Faith Alone


500 years ago, this fall, a Roman Catholic priest, named Martin Luther, produced a list of theological statements that addressed doctrinal concerns facing the church of his day. He reportedly posted the list on the door of a prominent church in Wittenberg, Germany to make its contents available to the public. Translations of Luther’s famous “95 Theses” were soon reprinted and distributed throughout Europe. This act marked the beginning of the Protestant Reformation, a theological movement that changed history and that is still impacting the Christian Church throughout the world, to this day.

A biblical truth emphasized in the Reformation is the idea that salvation is given by grace alone, received through faith alone, and based on the work of Christ alone. In other words, acceptance with God is not something we earn through our moral effort; it is a gift from God.

This fall at ACC, to commemorate these great Reformation truths, we will be studying the New Testament book of Galatians.

Galatians is probably the earliest letter in the Bible written by the Apostle Paul. It was addressed to a group of churches that Paul and Barnabas had planted in Asia Minor (present-day Turkey). Paul wrote this letter in response to a report that false teachers were infiltrating these churches. The message of these false teachers was that Gentile believers needed to be circumcised, adhere to Jewish dietary laws, and follow other Jewish customs if they hoped to be saved. (The presence of similar false teachers in the church at Antioch is described in Acts 15:1.)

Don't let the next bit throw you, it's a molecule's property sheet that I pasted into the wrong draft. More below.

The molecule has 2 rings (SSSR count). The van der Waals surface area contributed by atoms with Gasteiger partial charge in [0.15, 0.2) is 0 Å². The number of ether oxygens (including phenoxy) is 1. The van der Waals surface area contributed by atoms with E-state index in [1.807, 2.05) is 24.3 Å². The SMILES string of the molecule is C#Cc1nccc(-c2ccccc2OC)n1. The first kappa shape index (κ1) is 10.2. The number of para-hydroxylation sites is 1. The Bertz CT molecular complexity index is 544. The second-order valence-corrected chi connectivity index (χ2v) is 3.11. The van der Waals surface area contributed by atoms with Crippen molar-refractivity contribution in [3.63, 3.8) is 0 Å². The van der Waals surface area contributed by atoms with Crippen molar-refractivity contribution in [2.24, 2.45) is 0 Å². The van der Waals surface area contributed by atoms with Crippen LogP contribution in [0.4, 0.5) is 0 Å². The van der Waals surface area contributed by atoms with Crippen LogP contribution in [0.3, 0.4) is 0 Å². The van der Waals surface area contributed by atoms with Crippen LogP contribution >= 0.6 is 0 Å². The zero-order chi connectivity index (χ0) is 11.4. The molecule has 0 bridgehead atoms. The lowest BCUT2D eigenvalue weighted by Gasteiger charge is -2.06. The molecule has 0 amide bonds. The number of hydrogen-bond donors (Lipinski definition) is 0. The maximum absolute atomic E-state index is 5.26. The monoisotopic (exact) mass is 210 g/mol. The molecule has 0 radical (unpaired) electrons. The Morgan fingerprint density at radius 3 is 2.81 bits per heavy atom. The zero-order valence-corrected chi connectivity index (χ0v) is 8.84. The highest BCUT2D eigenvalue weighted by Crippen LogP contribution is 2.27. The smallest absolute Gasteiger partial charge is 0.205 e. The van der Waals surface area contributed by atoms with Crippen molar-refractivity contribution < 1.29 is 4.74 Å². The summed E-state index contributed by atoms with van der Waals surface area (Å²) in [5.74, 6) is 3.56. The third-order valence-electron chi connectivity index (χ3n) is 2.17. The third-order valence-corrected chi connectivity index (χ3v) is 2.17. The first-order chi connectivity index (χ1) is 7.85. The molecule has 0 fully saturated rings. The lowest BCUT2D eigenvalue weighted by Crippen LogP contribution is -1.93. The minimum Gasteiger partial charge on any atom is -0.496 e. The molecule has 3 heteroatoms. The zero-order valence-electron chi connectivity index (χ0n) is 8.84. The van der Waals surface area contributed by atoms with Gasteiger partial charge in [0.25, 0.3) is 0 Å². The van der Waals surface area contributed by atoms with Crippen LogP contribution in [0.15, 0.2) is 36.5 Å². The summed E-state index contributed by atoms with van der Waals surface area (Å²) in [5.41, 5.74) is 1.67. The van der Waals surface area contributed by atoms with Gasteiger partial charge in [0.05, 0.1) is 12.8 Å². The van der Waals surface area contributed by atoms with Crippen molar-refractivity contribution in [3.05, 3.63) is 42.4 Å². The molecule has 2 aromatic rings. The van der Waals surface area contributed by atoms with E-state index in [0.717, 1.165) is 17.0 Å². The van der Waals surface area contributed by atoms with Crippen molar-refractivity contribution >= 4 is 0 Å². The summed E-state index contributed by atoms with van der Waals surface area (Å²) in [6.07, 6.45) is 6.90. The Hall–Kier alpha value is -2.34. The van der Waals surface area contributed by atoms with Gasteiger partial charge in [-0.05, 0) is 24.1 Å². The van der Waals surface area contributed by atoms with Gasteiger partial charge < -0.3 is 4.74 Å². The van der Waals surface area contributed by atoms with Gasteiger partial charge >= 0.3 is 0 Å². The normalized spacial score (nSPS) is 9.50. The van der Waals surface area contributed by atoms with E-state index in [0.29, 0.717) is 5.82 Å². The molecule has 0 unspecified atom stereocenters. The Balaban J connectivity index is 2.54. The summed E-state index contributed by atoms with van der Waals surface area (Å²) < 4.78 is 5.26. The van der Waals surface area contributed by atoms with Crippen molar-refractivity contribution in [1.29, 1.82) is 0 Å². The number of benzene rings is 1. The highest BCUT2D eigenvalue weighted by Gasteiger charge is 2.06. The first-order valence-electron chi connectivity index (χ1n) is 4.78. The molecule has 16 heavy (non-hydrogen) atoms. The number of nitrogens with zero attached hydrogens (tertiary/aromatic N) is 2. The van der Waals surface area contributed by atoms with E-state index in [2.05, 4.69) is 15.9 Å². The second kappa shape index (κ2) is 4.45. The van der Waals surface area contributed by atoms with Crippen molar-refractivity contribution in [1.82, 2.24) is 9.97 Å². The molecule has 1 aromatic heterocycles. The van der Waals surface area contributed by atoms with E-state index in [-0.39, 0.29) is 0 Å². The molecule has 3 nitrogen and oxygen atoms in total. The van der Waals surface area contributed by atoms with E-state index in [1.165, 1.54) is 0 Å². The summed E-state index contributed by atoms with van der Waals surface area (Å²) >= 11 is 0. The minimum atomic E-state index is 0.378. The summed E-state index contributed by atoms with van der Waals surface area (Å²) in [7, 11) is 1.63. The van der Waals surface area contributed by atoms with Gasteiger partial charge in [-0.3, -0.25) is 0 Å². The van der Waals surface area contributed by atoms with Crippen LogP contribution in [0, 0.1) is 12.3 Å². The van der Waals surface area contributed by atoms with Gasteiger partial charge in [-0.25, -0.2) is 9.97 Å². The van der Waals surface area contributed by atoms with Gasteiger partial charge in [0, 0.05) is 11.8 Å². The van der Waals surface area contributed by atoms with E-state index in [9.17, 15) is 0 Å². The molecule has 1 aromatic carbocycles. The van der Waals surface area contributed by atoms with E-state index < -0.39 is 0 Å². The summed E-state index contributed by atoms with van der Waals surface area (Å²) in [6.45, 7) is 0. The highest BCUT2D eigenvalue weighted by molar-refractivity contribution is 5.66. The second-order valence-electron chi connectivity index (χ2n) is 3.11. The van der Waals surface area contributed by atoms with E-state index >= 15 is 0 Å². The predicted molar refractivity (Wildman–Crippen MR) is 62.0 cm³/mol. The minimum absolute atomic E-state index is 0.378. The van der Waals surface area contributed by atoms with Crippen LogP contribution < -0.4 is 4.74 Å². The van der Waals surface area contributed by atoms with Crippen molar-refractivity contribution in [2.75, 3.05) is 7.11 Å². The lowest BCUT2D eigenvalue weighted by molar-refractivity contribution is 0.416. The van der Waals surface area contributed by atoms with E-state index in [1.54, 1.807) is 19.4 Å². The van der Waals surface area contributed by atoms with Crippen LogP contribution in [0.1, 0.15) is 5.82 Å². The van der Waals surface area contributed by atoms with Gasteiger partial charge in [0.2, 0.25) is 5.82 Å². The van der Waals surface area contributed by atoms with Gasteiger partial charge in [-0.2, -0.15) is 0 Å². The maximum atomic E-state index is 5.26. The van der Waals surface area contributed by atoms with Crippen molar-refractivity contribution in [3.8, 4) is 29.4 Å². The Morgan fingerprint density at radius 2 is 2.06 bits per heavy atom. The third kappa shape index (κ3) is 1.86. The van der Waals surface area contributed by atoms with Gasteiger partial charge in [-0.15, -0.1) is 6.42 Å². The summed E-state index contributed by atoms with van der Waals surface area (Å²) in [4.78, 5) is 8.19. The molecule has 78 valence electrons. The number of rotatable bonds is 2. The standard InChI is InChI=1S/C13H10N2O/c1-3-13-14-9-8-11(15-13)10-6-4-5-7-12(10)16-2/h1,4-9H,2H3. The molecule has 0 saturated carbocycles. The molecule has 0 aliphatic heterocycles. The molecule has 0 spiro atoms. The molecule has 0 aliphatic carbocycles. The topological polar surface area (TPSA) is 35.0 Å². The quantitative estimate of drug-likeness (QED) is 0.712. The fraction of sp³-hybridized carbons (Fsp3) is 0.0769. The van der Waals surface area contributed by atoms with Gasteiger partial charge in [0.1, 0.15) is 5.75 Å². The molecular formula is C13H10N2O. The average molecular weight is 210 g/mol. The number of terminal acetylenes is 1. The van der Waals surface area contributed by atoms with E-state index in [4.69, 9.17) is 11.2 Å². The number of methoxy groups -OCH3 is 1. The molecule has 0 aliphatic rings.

Paul wrote the letter to the Galatians because he was greatly alarmed.  He wanted to defend the doctrine that salvation is by grace alone, through faith alone, because of Christ alone.  In other words, he wanted to defend the gospel. To suggest, as the false teachers were doing, that we need to add our good works to the gospel nullifies its message completely. 

Though we are long removed from ancient Galatia and from medieval Germany, the issues addressed in the book of Galatians (and the issues addressed by the Reformers) are still vitally important in our lives today. It is only as we come to understand and embrace the pure message of the gospel that we experience God’s power and joy in our lives.

So, come study Galatians with us this fall. We will be preaching from it on Sundays and discussing it in many of our Community Groups during the week. Come re-discover the power and joy of the gospel – the message of God’s gift of life received through faith alone.